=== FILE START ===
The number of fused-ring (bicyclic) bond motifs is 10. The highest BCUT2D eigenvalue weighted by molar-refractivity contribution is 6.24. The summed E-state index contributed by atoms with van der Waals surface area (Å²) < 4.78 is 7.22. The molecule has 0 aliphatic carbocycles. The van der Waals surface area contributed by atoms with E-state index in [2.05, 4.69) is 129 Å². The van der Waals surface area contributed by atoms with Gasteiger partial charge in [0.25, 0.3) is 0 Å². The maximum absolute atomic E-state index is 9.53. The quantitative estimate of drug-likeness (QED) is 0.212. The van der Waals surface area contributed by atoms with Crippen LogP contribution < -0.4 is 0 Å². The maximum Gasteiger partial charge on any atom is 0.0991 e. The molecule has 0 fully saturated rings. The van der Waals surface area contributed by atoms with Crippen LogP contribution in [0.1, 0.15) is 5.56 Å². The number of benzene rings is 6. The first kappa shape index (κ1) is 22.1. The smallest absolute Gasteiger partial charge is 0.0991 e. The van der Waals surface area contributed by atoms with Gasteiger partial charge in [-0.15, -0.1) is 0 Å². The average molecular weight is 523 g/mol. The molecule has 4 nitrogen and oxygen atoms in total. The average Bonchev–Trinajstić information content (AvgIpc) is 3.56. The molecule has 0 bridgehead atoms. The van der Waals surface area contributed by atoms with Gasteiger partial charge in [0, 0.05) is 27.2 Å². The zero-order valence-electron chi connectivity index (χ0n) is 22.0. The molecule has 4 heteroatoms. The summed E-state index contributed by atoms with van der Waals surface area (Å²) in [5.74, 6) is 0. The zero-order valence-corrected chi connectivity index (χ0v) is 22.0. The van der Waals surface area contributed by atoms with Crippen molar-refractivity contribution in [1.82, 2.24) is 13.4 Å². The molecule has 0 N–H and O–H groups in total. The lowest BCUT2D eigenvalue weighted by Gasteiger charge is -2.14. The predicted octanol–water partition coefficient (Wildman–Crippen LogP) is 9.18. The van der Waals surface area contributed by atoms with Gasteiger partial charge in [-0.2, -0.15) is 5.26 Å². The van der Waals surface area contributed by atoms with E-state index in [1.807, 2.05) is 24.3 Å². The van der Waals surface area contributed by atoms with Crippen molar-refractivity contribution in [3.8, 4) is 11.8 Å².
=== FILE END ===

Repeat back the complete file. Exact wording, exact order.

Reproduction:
The number of fused-ring (bicyclic) bond motifs is 10. The highest BCUT2D eigenvalue weighted by molar-refractivity contribution is 6.24. The summed E-state index contributed by atoms with van der Waals surface area (Å²) < 4.78 is 7.22. The molecule has 0 aliphatic carbocycles. The van der Waals surface area contributed by atoms with E-state index in [2.05, 4.69) is 129 Å². The van der Waals surface area contributed by atoms with Gasteiger partial charge in [0.25, 0.3) is 0 Å². The maximum absolute atomic E-state index is 9.53. The quantitative estimate of drug-likeness (QED) is 0.212. The van der Waals surface area contributed by atoms with Crippen LogP contribution < -0.4 is 0 Å². The maximum Gasteiger partial charge on any atom is 0.0991 e. The molecule has 0 fully saturated rings. The van der Waals surface area contributed by atoms with Crippen LogP contribution in [0.1, 0.15) is 5.56 Å². The number of benzene rings is 6. The first kappa shape index (κ1) is 22.1. The smallest absolute Gasteiger partial charge is 0.0991 e. The van der Waals surface area contributed by atoms with Gasteiger partial charge in [-0.15, -0.1) is 0 Å². The average molecular weight is 523 g/mol. The molecule has 4 nitrogen and oxygen atoms in total. The average Bonchev–Trinajstić information content (AvgIpc) is 3.56. The molecule has 0 bridgehead atoms. The van der Waals surface area contributed by atoms with Gasteiger partial charge in [0, 0.05) is 27.2 Å². The zero-order valence-electron chi connectivity index (χ0n) is 22.0. The molecule has 4 heteroatoms. The summed E-state index contributed by atoms with van der Waals surface area (Å²) in [5.74, 6) is 0. The zero-order valence-corrected chi connectivity index (χ0v) is 22.0. The van der Waals surface area contributed by atoms with Crippen molar-refractivity contribution in [1.82, 2.24) is 13.4 Å². The molecule has 0 N–H and O–H groups in total. The lowest BCUT2D eigenvalue weighted by Gasteiger charge is -2.14. The predicted octanol–water partition coefficient (Wildman–Crippen LogP) is 9.18. The van der Waals surface area contributed by atoms with Gasteiger partial charge in [-0.2, -0.15) is 5.26 Å². The van der Waals surface area contributed by atoms with E-state index in [1.807, 2.05) is 24.3 Å². The van der Waals surface area contributed by atoms with Crippen molar-refractivity contribution in [3.8, 4) is 11.8 Å².